A few years ago, French provocateur Bruno Dumont, whose early work (Humanité, Twentynine Palms) leaned heavily on unsimulated sex and graphic violence, truly startled cinephiles by making a sedate, contemplative film called Hadewijch. Anyone hoping this signaled a new direction, however, will be gravely disappointed by Outside Satan, which finds Dumont backpedaling furiously. As its title suggests, Satan grapples with the existence and nature of evil in the world, but it’s hard to take such weighty matters seriously when they’re explored with all the subtlety and grace of an anti-abortion pamphlet.
As part of his return to form, Dumont, who coaxed a magnificent performance from newcomer Julie Sokolowski in Hadewijch, has found two more of his usual inexpressive lumps. Neither character even has a name—the film’s credits simply call them The Guy (David Dewaele) and She (Alexandra Lemâtre). Both spend most of their time trudging wordlessly across the French countryside, occasionally stopping to kneel in silent prayer. She pretty clearly has the hots for The Guy, but he rebuffs every advance, choosing instead to demonstrate his affection by suddenly murdering her abusive stepfather, without any prior discussion. Subsequent acts of tender healing and insane, grotesque violence—in one unforgettable instance, seemingly both at once—suggest that The Guy may be some sort of supernatural entity, though calling the film Outside Satan (a rather clumsy literal translation) implies it isn’t quite that simple.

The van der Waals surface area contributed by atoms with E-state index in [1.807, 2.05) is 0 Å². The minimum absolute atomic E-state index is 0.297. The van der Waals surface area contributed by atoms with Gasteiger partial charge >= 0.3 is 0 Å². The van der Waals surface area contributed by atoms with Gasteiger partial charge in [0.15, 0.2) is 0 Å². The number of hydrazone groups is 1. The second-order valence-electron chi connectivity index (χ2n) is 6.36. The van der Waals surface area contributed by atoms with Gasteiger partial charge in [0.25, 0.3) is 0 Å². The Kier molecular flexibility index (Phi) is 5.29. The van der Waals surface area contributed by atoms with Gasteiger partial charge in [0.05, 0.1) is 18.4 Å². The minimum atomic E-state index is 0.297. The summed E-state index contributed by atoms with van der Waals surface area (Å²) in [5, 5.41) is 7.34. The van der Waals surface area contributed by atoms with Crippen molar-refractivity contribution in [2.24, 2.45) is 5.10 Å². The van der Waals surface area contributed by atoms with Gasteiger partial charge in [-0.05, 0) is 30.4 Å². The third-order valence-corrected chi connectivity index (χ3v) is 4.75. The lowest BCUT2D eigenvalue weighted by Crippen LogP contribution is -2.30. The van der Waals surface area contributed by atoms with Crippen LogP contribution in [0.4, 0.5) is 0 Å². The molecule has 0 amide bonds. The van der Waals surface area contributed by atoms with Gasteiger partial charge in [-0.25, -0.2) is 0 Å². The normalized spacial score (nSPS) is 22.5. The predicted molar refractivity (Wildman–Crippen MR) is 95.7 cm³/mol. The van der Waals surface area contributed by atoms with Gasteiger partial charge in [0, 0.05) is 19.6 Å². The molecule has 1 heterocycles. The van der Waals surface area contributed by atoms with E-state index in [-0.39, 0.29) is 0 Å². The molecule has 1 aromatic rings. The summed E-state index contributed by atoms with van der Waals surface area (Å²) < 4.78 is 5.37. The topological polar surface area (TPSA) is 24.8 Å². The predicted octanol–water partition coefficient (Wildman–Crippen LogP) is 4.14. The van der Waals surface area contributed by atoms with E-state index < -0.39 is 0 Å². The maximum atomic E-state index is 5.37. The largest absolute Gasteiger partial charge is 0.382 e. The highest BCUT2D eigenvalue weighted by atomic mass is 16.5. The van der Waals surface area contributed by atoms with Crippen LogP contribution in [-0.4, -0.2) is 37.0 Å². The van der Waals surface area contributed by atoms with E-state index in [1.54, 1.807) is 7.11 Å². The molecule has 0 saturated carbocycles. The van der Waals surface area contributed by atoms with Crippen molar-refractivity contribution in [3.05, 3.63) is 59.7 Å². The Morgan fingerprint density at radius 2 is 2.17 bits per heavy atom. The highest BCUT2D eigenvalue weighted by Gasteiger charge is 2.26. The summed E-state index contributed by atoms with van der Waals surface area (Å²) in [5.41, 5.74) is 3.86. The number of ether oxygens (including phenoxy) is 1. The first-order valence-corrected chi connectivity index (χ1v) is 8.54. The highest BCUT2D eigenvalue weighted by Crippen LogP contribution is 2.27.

Dumont Classic has two primary modes: inexplicable and repugnant. No doubt there’s a spiritual allegory to be found in this sparse, oblique tale, but viewers have to be willing to wade through a morass of sullen behavior and random depravity to get there; for most, it won’t be worth the effort. What never fails Dumont is his remarkable eye (and ear) for the natural world—in particular, for the marshy region of northern France where most of his films are set. When nothing much is happening, which is quite often, it’s possible to get lost in the gorgeously forlorn landscapes (shot by Dumont’s frequent DP, Yves Cape), becoming preternaturally attuned to the sound of buzzing insects and rustling leaves. Then the stillness is punctuated by something designed to make viewers grimace, or worse, and the spell is broken. Dumont has proven he can transcend this juvenile conflation of the sacred and the profane. It’s disheartening to see him embrace it again.